This picture is of a white rhinoceros, Ceratotherium simum.
The species nearly became extinct in the 1980’s but was saved by a concerted and dedicated effort of translocation, breeding, reintroduction and protection.
When you are next to one of these creatures you know that a world without Ceratotherium simum would be a lesser place.
Saving both the iconic and the less well-known but equally important species that make up biodiversity will require more heroic action and a fundamental shift in perception. We will all need to understand that there are consequences of resource use by 7 billion humans and that if we want to keep rhinos, even as semi-wild species, then we must pay attention to those consequences.
We will all need to be green.
And this will happen. When it does we won’t think of recycling, energy efficiency, consuming only what we need, rambling in wild places because they will all be completely normal. Green will not be some funky fringe activity, it will be the solid mainstream.
There will not be green, only normal.
As Hot, Flat and Crowded author Thomas L Friedman says
“(The) sign that we are succeeding will be when the term ‘green’ blessedly disappears. (Because) when green is the standard, not an option, you’ll know that we’re having a green revolution and not just a green party.”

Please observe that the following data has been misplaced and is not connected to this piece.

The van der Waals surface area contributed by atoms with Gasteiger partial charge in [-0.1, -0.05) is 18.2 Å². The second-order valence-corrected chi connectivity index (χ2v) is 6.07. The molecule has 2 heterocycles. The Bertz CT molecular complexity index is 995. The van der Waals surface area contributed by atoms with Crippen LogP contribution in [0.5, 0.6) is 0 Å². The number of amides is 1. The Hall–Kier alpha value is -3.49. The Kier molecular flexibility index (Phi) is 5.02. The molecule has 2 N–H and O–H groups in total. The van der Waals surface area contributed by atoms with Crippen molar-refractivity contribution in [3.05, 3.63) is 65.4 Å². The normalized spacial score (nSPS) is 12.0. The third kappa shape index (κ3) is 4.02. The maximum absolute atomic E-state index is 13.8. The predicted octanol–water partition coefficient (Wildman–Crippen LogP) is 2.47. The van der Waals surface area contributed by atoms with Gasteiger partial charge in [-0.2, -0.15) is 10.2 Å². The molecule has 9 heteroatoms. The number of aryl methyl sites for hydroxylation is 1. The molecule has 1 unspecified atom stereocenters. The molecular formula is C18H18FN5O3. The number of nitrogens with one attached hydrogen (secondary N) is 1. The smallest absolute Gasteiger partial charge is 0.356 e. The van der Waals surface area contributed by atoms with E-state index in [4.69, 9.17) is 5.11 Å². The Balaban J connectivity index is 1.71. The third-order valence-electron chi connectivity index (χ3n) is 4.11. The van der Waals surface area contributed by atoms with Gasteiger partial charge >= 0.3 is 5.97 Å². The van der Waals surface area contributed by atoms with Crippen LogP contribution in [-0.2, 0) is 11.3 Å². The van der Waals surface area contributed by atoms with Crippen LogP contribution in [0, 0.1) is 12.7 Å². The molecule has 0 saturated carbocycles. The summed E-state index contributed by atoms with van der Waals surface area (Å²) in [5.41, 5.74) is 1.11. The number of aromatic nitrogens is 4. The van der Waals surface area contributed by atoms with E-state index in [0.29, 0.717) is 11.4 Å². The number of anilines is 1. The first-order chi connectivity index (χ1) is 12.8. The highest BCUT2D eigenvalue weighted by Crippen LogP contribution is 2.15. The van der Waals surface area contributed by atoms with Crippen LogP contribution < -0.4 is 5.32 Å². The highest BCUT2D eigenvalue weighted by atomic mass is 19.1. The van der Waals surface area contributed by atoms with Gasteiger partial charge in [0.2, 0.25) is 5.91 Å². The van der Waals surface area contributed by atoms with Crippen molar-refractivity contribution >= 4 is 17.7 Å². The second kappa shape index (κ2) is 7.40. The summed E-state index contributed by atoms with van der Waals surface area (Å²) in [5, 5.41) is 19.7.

In anticipation of this critical event the Australian Greens might consider a name change. How about ‘The Progress Party’? Or maybe, ‘The New Whigs’?
No doubt there are far better suggestions.
Only the point is serious. There is an opportunity right now for new political leadership, for a party to emerge that understands that green and brown will be replaced by another colour; purple perhaps
A colour that can meld all the conservation and preservation ethos of green with the production and wealth creation necessity of brown to create a colour that represents an economic system that supports for now and the long term.
It is a shame that word purple has too many syllables to be marketable, for it is the colour of wisdom.